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### Multiplier, Sum, Difference, Product, Quotient, Dividend

```
Date: 11/25/97 at 12:12:55
From: Corinne
Subject: What is this term?

I am just wondering, but what is a multiplier? I have to know for my
math class, which is grade 9. I have looked all over and can't find
it!
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Date: 11/25/97 at 16:25:56
From: Doctor Terrel
Subject: Re: What is this term?

Corinne,

Multiplier is a term that we don't use much any more, but it simply is
the second number in a two-part multiplication problem.  Observe;

450    multiplicand
x 30    multiplier
-----
13500    product

We tend to use the basic word "factor" nowadays. "Multiplier" is part
of an older way of naming things.  For subtraction, we have

592   minuend
- 148   subtrahend
-----
444   difference

-----
1264  sum (or total)

For division:

600 / 25 = 24   dividend / divisor = quotient

Does that help?

-Doctor Terrel,  The Math Forum
Check out our web site!  http://mathforum.org/dr.math/
```

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Date: 02/04/2003 at 15:37:56
From: Loretta
Subject: Subtraction terms

Where did the terms minuend and subtrahend come from?
```

```
Date: 02/04/2003 at 16:02:20
From: Doctor Peterson
Subject: Re: Subtraction terms

Hi, Loretta.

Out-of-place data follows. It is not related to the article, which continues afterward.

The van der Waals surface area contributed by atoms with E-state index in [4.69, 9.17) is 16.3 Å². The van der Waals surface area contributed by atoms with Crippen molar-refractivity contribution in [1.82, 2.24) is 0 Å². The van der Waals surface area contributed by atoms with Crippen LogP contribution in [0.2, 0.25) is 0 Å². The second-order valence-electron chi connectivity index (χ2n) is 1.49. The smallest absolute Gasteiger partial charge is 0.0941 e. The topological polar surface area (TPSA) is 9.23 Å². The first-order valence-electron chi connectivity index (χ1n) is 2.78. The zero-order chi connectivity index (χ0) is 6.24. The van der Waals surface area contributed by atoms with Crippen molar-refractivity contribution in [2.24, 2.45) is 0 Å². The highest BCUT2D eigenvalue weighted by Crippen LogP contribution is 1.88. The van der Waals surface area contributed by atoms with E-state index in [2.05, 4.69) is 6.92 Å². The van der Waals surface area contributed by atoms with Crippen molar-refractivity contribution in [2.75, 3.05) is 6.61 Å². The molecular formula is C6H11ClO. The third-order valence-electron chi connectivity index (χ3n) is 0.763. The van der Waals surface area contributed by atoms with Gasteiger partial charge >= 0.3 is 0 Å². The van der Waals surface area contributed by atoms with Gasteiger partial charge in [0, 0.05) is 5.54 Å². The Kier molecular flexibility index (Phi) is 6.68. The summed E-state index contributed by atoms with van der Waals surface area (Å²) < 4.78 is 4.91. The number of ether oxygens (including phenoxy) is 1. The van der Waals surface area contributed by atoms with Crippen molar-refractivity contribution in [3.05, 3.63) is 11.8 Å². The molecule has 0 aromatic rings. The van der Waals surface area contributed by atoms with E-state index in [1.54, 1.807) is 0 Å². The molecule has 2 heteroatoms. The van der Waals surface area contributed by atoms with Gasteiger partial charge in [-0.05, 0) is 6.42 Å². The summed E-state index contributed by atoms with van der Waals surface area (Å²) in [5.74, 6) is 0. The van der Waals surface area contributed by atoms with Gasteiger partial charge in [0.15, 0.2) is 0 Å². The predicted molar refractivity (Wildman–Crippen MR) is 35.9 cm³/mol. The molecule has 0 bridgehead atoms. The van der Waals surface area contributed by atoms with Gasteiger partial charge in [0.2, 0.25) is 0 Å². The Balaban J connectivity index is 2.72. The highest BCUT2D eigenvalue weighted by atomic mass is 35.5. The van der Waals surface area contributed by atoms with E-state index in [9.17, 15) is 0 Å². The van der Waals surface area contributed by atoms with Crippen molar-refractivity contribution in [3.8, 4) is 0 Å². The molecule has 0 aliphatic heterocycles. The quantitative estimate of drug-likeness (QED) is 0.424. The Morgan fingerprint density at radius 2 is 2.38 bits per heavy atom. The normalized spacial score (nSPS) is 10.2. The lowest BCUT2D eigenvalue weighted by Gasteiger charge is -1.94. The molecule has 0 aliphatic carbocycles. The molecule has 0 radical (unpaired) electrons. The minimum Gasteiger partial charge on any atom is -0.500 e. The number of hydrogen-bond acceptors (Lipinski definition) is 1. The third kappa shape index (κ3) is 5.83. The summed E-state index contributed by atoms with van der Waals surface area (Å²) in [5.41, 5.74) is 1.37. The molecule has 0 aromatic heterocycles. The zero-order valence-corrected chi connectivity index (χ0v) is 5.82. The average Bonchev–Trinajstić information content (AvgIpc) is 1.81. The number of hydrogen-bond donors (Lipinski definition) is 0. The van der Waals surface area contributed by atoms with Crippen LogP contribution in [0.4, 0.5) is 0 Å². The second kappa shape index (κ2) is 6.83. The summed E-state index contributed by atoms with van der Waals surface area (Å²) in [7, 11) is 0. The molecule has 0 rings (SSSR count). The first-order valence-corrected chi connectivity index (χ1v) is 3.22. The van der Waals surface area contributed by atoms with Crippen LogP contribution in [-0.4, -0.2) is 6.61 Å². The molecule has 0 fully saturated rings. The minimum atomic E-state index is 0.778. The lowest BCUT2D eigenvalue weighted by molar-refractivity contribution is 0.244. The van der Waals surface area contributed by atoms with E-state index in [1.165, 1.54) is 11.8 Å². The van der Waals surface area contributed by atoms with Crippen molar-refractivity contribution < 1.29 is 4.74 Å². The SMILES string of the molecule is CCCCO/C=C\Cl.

These both come from Latin words.

Minuend comes from "minuere," which means "to diminish, or reduce."
Our words "diminish" and "minus" come from the same root.

Subtrahend comes from "subtrahere," which means "to take away." Our
word "subtract" comes from this root.

The "-end" ending on a verb in Latin says "that which is to be Xed,"
as in "memorandum" which means "that which is to be remembered."

So "minuend" means "that which is to be reduced," the number you are
taking something away from; and "subtrahend" means "that which is to
be taken away," the number you are subtracting from the minuend.

If we knew Latin, this would be almost obvious, wouldn't it?

- Doctor Peterson, The Math Forum
http://mathforum.org/dr.math/
```

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Date: 02/04/2003 at 21:37:15
From: Jenna
Subject: Division

Why is the number that is being divided the "dividend"?
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Date: 02/05/2003 at 10:13:25
From: Doctor Sarah
Subject: Re: Division

Hi Jenna - thanks for writing to Dr. Math.

From Steven Schwartzman's _The Words of Mathematics - An Etymological
Dictionary of Mathematical Terms Used in English_ (Mathematical
Association of America):

dividend (noun):
from Latin dividere "to divide," with the suffix -nd-, which creates a
type of passive causative, so that Latin numerus dividendus meant "the
number to be divided." In the statement 6/3=2, the 6 is the dividend
because it is the number that is to be divided by 3.  In finance, the
profits that a company makes are to be divided up and given to the
shareholders, each of whom receives a dividend.

- Doctor Sarah, The Math Forum
http://mathforum.org/dr.math/
```
Associated Topics:
Elementary Definitions
Elementary Division
Elementary Multiplication
Elementary Subtraction
Middle School Definitions
Middle School Division

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